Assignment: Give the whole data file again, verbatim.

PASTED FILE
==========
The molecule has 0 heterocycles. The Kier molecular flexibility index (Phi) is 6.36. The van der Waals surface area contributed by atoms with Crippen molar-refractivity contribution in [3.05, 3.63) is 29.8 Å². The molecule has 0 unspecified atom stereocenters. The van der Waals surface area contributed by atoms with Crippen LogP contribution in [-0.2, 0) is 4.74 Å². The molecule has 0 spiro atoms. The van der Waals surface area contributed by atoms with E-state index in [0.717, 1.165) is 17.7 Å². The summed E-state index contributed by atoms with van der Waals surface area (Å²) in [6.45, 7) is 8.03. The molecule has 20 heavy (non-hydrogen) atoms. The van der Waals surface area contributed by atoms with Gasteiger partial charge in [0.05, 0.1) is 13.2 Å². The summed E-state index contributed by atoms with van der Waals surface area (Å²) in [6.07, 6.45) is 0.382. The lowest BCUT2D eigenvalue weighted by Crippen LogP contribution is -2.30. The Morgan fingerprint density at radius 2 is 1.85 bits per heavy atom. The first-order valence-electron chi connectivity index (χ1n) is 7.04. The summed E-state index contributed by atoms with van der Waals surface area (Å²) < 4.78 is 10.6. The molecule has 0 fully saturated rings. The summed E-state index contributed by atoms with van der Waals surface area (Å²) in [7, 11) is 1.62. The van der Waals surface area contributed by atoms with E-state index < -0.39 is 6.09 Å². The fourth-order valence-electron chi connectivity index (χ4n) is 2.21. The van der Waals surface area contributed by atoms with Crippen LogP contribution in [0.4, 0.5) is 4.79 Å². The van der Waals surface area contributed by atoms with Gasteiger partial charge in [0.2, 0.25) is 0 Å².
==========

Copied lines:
The molecule has 0 heterocycles. The Kier molecular flexibility index (Phi) is 6.36. The van der Waals surface area contributed by atoms with Crippen molar-refractivity contribution in [3.05, 3.63) is 29.8 Å². The molecule has 0 unspecified atom stereocenters. The van der Waals surface area contributed by atoms with Crippen LogP contribution in [-0.2, 0) is 4.74 Å². The molecule has 0 spiro atoms. The van der Waals surface area contributed by atoms with E-state index in [0.717, 1.165) is 17.7 Å². The summed E-state index contributed by atoms with van der Waals surface area (Å²) in [6.45, 7) is 8.03. The molecule has 20 heavy (non-hydrogen) atoms. The van der Waals surface area contributed by atoms with Gasteiger partial charge in [0.05, 0.1) is 13.2 Å². The summed E-state index contributed by atoms with van der Waals surface area (Å²) in [6.07, 6.45) is 0.382. The lowest BCUT2D eigenvalue weighted by Crippen LogP contribution is -2.30. The Morgan fingerprint density at radius 2 is 1.85 bits per heavy atom. The first-order valence-electron chi connectivity index (χ1n) is 7.04. The summed E-state index contributed by atoms with van der Waals surface area (Å²) < 4.78 is 10.6. The molecule has 0 fully saturated rings. The summed E-state index contributed by atoms with van der Waals surface area (Å²) in [7, 11) is 1.62. The van der Waals surface area contributed by atoms with E-state index < -0.39 is 6.09 Å². The fourth-order valence-electron chi connectivity index (χ4n) is 2.21. The van der Waals surface area contributed by atoms with Crippen LogP contribution in [0.4, 0.5) is 4.79 Å². The van der Waals surface area contributed by atoms with Gasteiger partial charge in [0.2, 0.25) is 0 Å².